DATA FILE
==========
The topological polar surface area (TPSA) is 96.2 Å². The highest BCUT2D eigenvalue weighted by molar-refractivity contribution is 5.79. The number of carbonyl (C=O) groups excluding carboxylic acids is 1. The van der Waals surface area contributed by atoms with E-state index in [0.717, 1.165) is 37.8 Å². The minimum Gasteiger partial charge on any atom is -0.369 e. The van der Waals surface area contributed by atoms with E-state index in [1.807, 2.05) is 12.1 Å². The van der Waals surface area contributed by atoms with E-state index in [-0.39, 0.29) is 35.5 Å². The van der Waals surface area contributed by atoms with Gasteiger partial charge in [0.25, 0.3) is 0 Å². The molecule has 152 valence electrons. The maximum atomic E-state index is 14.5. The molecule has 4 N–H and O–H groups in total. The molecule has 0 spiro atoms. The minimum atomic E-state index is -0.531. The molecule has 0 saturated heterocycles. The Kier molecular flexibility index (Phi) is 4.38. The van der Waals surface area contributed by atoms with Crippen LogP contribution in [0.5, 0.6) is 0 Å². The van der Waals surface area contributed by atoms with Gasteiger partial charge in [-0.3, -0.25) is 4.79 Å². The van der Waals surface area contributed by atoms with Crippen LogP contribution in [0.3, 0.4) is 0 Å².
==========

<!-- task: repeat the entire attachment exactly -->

The topological polar surface area (TPSA) is 96.2 Å². The highest BCUT2D eigenvalue weighted by molar-refractivity contribution is 5.79. The number of carbonyl (C=O) groups excluding carboxylic acids is 1. The van der Waals surface area contributed by atoms with E-state index in [0.717, 1.165) is 37.8 Å². The minimum Gasteiger partial charge on any atom is -0.369 e. The van der Waals surface area contributed by atoms with E-state index in [1.807, 2.05) is 12.1 Å². The van der Waals surface area contributed by atoms with E-state index in [-0.39, 0.29) is 35.5 Å². The van der Waals surface area contributed by atoms with Gasteiger partial charge in [0.25, 0.3) is 0 Å². The molecule has 152 valence electrons. The maximum atomic E-state index is 14.5. The molecule has 4 N–H and O–H groups in total. The molecule has 0 spiro atoms. The minimum atomic E-state index is -0.531. The molecule has 0 saturated heterocycles. The Kier molecular flexibility index (Phi) is 4.38. The van der Waals surface area contributed by atoms with Crippen LogP contribution in [0.5, 0.6) is 0 Å². The van der Waals surface area contributed by atoms with Gasteiger partial charge in [-0.3, -0.25) is 4.79 Å². The van der Waals surface area contributed by atoms with Crippen LogP contribution in [0.3, 0.4) is 0 Å².